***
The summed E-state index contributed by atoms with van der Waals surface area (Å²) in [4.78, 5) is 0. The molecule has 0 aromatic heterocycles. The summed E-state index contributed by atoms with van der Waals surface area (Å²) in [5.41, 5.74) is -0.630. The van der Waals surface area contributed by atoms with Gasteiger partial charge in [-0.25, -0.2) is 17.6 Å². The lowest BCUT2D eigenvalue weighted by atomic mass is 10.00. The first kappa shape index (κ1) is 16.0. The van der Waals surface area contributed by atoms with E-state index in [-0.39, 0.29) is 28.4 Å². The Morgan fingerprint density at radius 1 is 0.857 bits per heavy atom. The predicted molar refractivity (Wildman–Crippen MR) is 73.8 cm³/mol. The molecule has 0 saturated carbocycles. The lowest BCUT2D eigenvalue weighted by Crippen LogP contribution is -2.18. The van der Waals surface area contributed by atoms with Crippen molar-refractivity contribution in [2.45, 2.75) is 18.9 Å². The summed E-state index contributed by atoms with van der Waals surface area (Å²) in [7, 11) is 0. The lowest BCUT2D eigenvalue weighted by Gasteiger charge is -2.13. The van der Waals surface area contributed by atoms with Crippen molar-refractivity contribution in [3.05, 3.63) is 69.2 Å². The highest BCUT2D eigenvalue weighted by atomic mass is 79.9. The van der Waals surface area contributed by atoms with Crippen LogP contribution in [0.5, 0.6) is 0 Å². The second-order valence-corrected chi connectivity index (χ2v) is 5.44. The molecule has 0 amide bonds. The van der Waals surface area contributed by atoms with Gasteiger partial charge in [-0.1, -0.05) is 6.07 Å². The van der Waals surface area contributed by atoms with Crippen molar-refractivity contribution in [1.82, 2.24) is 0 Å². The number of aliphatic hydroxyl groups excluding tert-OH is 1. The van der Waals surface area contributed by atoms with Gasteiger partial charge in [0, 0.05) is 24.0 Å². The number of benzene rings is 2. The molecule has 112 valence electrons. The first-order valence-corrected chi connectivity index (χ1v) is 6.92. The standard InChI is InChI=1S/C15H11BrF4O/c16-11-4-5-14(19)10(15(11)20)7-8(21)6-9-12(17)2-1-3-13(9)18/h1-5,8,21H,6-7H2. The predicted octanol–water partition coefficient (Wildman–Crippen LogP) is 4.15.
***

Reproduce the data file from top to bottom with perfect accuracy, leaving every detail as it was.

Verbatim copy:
The summed E-state index contributed by atoms with van der Waals surface area (Å²) in [4.78, 5) is 0. The molecule has 0 aromatic heterocycles. The summed E-state index contributed by atoms with van der Waals surface area (Å²) in [5.41, 5.74) is -0.630. The van der Waals surface area contributed by atoms with Gasteiger partial charge in [-0.25, -0.2) is 17.6 Å². The lowest BCUT2D eigenvalue weighted by atomic mass is 10.00. The first kappa shape index (κ1) is 16.0. The van der Waals surface area contributed by atoms with E-state index in [-0.39, 0.29) is 28.4 Å². The Morgan fingerprint density at radius 1 is 0.857 bits per heavy atom. The predicted molar refractivity (Wildman–Crippen MR) is 73.8 cm³/mol. The molecule has 0 saturated carbocycles. The lowest BCUT2D eigenvalue weighted by Crippen LogP contribution is -2.18. The van der Waals surface area contributed by atoms with Crippen molar-refractivity contribution in [2.45, 2.75) is 18.9 Å². The summed E-state index contributed by atoms with van der Waals surface area (Å²) in [7, 11) is 0. The lowest BCUT2D eigenvalue weighted by Gasteiger charge is -2.13. The van der Waals surface area contributed by atoms with Crippen molar-refractivity contribution in [3.05, 3.63) is 69.2 Å². The highest BCUT2D eigenvalue weighted by atomic mass is 79.9. The van der Waals surface area contributed by atoms with Crippen LogP contribution in [0.5, 0.6) is 0 Å². The second-order valence-corrected chi connectivity index (χ2v) is 5.44. The molecule has 0 amide bonds. The van der Waals surface area contributed by atoms with Gasteiger partial charge in [-0.1, -0.05) is 6.07 Å². The van der Waals surface area contributed by atoms with Crippen molar-refractivity contribution in [1.82, 2.24) is 0 Å². The number of aliphatic hydroxyl groups excluding tert-OH is 1. The van der Waals surface area contributed by atoms with Gasteiger partial charge in [0, 0.05) is 24.0 Å². The number of benzene rings is 2. The molecule has 112 valence electrons. The first-order valence-corrected chi connectivity index (χ1v) is 6.92. The standard InChI is InChI=1S/C15H11BrF4O/c16-11-4-5-14(19)10(15(11)20)7-8(21)6-9-12(17)2-1-3-13(9)18/h1-5,8,21H,6-7H2. The predicted octanol–water partition coefficient (Wildman–Crippen LogP) is 4.15.